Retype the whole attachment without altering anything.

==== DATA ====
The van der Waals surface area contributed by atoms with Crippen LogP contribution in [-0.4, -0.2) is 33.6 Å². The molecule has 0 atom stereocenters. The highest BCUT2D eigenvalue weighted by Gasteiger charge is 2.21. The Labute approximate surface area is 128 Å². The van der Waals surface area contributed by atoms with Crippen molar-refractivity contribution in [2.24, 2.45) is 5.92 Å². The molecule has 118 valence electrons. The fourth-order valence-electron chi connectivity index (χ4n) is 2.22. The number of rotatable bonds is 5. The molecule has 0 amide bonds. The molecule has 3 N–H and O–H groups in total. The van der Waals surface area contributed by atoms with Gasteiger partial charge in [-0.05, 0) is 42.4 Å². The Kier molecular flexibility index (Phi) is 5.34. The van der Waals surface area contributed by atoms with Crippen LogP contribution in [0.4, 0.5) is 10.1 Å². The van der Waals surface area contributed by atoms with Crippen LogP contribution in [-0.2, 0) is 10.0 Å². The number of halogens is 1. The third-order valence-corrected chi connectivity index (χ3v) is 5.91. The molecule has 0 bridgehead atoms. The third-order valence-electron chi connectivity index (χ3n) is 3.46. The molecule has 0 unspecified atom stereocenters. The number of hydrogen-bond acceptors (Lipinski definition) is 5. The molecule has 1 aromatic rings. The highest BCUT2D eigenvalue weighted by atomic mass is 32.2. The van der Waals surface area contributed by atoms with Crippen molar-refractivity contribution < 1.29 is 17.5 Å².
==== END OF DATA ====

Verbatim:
The van der Waals surface area contributed by atoms with Crippen LogP contribution in [-0.4, -0.2) is 33.6 Å². The molecule has 0 atom stereocenters. The highest BCUT2D eigenvalue weighted by Gasteiger charge is 2.21. The Labute approximate surface area is 128 Å². The van der Waals surface area contributed by atoms with Crippen molar-refractivity contribution in [2.24, 2.45) is 5.92 Å². The molecule has 118 valence electrons. The fourth-order valence-electron chi connectivity index (χ4n) is 2.22. The number of rotatable bonds is 5. The molecule has 0 amide bonds. The molecule has 3 N–H and O–H groups in total. The van der Waals surface area contributed by atoms with Gasteiger partial charge in [-0.05, 0) is 42.4 Å². The Kier molecular flexibility index (Phi) is 5.34. The van der Waals surface area contributed by atoms with Crippen LogP contribution in [0.4, 0.5) is 10.1 Å². The van der Waals surface area contributed by atoms with Crippen LogP contribution in [-0.2, 0) is 10.0 Å². The number of halogens is 1. The third-order valence-corrected chi connectivity index (χ3v) is 5.91. The molecule has 0 bridgehead atoms. The third-order valence-electron chi connectivity index (χ3n) is 3.46. The molecule has 0 unspecified atom stereocenters. The number of hydrogen-bond acceptors (Lipinski definition) is 5. The molecule has 1 aromatic rings. The highest BCUT2D eigenvalue weighted by atomic mass is 32.2. The van der Waals surface area contributed by atoms with Crippen molar-refractivity contribution < 1.29 is 17.5 Å².